Why do they hate us? That question is repeatedly asked by the American media in the wake of the terrorist attack on New York and Washington. Many explanations are offered for this terrorism.
A free-floating anti-Americanism blows at will and knows no bounds among Muslims, whether Islamists or secularists.
That is what Fouad Ajami writes in the current Foreign Affairs quarterly. Professor of Middle East Studies at the Johns Hopkins School of Advanced International Studies, Mr. Ajami says no matter what the United States does or does not do, terrorists will act against it, shifting the rage against their own societies to America.
Professor Ajami notes the glee even among upper class Egyptians after the terrorist attack on the United States. In their opinion, he writes, the super power got what it deserved. That is not the experience of John Duke Anthony, president of the National Council for U.S. Arab Relations. In the 38 years he has dealt with Muslims around the world, he says he has not encountered this kind of anti-Americanism.
"I have scratched my memory, and I have never had a single conversation with any Arab or Muslim who has made the case that the United States is despicable because of what it is in terms of its values or its customs or its ideals not one," Dr. Anthony says.
What arouses anti-Americanism, says Dr. Anthony, are specific U.S. policies, particularly in the Middle East. Muslims do not complain about American ideals but about the failure of Americans to live up to them. They also think U.S. polices are too much under the influence of special interests.
U.S. policies are not the primary reason for terrorism, argues former U.S. Ambassador Philip Wilcox, president of the Foundation for Middle East Peace. The plague has many sources, but one in particular in Arab countries.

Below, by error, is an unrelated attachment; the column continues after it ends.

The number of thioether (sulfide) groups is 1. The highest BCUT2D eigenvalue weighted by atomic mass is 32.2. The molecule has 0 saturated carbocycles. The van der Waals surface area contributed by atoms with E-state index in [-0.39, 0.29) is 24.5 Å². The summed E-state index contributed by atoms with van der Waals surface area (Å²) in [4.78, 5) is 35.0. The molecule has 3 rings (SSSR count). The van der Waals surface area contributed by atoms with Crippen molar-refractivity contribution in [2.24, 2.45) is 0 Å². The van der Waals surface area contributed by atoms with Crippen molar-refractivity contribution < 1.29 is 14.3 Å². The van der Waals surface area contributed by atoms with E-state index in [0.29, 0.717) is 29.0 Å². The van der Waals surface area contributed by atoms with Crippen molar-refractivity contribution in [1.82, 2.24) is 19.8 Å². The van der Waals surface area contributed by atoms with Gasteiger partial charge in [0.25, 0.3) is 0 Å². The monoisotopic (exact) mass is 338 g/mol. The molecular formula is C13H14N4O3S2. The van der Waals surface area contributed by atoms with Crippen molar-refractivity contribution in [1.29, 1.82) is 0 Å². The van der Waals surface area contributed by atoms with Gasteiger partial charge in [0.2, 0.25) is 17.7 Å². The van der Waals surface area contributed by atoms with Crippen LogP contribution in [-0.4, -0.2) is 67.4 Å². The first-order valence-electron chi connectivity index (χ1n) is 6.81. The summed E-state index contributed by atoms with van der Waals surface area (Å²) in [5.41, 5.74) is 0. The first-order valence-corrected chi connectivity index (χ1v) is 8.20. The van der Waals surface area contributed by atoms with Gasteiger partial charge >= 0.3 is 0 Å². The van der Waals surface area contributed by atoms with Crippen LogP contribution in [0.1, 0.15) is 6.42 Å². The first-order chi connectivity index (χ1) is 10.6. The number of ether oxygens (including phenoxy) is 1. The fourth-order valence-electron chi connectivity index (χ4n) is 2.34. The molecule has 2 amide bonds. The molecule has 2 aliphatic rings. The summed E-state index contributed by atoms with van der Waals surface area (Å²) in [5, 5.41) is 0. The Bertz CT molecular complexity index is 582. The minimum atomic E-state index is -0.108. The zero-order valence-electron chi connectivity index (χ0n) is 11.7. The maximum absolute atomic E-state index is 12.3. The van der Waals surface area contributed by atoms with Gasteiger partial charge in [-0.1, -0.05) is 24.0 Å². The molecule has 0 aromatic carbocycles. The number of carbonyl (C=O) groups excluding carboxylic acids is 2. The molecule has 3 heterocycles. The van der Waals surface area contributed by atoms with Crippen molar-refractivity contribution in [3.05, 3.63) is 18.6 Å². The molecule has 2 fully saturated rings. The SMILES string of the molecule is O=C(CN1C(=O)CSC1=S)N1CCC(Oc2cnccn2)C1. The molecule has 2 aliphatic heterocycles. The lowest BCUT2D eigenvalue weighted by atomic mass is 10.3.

"The failure of governments in those areas to promote economic development and political participation among their own people," he says. "That has bred a sense of defeat, despair and alienation and hopelessness among people in that part of the world."
Dissent is harshly suppressed by authoritarian Arab governments, says Mr. Wilcox. In their frustration, people lash out at America, which is seen as supporting these regimes.
That is a fundamental of terrorism, says former U.S. ambassador Edward Walker, president of the Middle East Institute.
"You remember that Osama bin Laden did not think twice about Palestinians until he thought it could be a vehicle for getting support. He basically was opposed to the Saudi regime, and he was opposed to the United States because it supported the Saudi regime and because we had forces in Saudi Arabia," he says.
Don't think an agreement on a Palestinian state will put an end to terrorism, cautions Ambassador Walker.
But it will help a great deal, contends Ambassador Wilcox.
"Our policies create an environment in which terrorists can thrive and gain sympathy because they exploit and manipulate, for example, the Israel-Palestinian issue and the alleged failure of the United States to do its job in resolving this conflict," the ambassador says.
This conflict should be resolved for its own sake, says Ambassador Wilcox, as well as for the reduction of terrorism.